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Crowdfunding for oral history projects

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By Shanna Farrell

The cocktail is an American invention and was defined in 1806 as “a stimulating liquor composed of spirits of any kind, sugar, water, and bitters.” Cocktail culture took root on the West Coast around the Gold Rush; access to a specific set of spirits and ingredients dictated by trade roots, geography, and agriculture helped shape the West Coast cocktail in particular. We in UC Berkeley’s Regional Oral History Office (ROHO) are beginning a new oral history project about the legacy of the West Coast cocktail, which will explore the cultivation of the West Coast cocktail’s identity and how it has contributed to the return of bartending as a respectable profession. We consider documenting bar culture important, especially because of the current explosion of cocktail bars around the country. However, due to the nature of the topic, this project won’t qualify for academic or grant funding. ROHO has instead had to look for non-traditional funding opportunities, which has presented us with a set of complications that we had yet to experience.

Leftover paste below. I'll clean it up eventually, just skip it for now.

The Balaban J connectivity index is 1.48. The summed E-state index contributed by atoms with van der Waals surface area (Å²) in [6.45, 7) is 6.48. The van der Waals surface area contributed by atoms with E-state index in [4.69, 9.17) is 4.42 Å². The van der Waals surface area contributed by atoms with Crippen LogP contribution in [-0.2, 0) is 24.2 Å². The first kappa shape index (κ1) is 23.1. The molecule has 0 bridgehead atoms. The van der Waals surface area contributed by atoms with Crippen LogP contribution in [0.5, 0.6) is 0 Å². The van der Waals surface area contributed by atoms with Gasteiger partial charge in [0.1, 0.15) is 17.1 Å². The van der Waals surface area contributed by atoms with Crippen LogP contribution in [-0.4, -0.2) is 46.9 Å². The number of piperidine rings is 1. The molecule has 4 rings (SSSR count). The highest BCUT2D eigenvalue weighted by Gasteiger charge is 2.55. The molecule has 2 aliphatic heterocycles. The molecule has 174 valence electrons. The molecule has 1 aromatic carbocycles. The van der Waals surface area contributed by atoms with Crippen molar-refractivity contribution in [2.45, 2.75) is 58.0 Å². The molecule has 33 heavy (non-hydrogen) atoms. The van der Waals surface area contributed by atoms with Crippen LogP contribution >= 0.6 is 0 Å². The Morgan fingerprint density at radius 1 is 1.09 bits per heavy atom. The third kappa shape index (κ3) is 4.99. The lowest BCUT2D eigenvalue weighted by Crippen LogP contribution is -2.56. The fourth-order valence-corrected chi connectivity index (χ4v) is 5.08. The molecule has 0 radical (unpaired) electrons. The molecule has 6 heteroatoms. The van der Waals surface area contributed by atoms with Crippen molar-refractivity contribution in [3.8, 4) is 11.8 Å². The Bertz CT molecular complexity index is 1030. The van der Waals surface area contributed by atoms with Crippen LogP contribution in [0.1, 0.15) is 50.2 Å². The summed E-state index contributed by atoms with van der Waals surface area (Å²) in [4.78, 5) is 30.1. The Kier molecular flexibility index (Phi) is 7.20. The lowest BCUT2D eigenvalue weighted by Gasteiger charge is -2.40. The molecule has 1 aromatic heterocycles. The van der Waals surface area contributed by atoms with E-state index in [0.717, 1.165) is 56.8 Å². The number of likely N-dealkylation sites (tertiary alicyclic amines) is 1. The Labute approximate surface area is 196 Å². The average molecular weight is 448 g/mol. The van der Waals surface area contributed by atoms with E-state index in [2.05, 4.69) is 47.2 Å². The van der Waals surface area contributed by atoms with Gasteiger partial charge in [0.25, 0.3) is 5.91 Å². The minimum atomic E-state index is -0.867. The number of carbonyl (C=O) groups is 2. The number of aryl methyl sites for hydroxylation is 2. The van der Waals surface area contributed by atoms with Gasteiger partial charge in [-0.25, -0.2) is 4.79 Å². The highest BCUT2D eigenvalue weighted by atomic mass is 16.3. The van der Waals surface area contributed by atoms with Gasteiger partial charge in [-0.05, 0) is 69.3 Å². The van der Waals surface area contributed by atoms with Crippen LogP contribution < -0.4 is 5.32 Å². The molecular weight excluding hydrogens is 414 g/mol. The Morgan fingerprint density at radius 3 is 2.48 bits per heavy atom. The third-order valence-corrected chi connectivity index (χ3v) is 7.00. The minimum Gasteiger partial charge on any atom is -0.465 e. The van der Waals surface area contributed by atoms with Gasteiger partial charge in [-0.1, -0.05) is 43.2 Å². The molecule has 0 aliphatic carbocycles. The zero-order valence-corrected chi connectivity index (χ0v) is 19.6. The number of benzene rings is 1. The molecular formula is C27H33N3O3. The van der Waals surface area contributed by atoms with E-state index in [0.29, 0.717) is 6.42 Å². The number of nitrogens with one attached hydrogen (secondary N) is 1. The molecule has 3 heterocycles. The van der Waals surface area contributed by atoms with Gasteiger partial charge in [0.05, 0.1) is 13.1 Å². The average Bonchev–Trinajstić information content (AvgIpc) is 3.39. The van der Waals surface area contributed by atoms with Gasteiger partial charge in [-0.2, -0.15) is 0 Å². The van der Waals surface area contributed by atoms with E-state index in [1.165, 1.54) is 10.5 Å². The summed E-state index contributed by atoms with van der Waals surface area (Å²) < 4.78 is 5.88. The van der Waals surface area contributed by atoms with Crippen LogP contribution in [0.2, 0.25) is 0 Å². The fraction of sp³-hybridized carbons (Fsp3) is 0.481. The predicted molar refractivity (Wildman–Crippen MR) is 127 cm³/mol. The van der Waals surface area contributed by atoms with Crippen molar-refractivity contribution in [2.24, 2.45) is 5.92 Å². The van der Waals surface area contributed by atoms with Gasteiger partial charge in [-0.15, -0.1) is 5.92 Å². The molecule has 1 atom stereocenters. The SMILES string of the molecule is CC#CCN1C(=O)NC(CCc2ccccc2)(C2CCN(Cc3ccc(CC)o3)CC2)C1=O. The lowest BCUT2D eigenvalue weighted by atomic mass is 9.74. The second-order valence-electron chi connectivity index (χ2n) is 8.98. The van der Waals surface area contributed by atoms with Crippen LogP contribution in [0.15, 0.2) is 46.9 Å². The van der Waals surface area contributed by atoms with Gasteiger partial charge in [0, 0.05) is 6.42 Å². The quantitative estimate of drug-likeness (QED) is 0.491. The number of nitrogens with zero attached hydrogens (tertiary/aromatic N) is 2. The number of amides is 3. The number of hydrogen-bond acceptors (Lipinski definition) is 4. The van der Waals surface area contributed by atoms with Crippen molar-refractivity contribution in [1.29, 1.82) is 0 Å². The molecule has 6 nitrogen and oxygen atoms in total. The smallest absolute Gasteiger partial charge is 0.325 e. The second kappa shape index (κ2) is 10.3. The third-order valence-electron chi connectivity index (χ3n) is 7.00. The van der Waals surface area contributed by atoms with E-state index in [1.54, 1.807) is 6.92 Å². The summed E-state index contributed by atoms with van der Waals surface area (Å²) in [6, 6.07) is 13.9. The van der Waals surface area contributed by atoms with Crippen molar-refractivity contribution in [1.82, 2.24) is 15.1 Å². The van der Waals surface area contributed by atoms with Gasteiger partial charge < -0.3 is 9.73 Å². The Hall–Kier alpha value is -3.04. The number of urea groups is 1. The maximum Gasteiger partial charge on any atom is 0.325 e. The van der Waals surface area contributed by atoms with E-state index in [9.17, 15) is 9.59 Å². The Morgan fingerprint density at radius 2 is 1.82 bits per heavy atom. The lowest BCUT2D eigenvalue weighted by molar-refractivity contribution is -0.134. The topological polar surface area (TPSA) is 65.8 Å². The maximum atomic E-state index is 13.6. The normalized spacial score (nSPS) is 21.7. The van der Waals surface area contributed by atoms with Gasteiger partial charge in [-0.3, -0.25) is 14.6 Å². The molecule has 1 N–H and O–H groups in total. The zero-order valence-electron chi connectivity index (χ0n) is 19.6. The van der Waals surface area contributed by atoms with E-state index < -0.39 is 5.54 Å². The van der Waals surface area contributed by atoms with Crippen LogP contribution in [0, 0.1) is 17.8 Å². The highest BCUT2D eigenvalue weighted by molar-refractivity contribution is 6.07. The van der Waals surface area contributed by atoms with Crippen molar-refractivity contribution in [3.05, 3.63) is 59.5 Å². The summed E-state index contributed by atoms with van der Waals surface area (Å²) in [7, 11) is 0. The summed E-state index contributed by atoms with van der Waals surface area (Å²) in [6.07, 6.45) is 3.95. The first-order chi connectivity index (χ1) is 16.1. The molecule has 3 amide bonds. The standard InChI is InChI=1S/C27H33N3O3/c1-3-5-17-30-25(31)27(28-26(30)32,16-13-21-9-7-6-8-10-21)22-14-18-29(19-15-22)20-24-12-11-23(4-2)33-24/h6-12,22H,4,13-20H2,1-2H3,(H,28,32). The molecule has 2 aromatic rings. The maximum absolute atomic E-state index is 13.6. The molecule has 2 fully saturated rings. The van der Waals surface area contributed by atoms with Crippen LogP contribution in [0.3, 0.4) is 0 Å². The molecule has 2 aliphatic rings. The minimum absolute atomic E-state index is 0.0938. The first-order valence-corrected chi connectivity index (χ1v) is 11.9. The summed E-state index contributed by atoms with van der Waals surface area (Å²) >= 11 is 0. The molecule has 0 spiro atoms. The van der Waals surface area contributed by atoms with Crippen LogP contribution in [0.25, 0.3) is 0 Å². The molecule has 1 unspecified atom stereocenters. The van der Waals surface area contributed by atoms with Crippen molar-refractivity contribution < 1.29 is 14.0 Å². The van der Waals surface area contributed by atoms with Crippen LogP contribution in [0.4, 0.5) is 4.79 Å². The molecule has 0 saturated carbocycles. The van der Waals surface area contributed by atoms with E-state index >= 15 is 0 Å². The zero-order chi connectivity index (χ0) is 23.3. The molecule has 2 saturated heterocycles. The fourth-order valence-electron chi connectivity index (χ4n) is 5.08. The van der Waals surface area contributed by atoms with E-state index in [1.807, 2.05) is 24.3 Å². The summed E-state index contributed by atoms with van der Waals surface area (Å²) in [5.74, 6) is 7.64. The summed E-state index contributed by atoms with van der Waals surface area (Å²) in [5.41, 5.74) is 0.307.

The people involved in the bar and spirit industry have a unique perspective on the ways in which American life has unfolded and intersected around cocktails. When I first began developing this project I reached out to famed bartender Dale DeGroff, cocktail historian and journalist David Wondrich, and PUNCH co-founders Talia Baiocchi and Leslie Pariseau for their insight in identifying interview themes and potential narrators. They are all now serving as our project advisors. We conducted pilot interviews with three Bay Area-based female bartenders and recorded four hours with Wondrich himself. Even early on, themes of community, labor, gender, ethnicity, geography, culinary influence, storytelling and myth making, the dissemination of information, state laws and regulations, bartender/customer relationships, and popular culture have emerged. We hope to interview at least thirty people, including bar owners, bartenders, craft spirit distillers, and cocktail historians, to further unpack these topics.

midori sour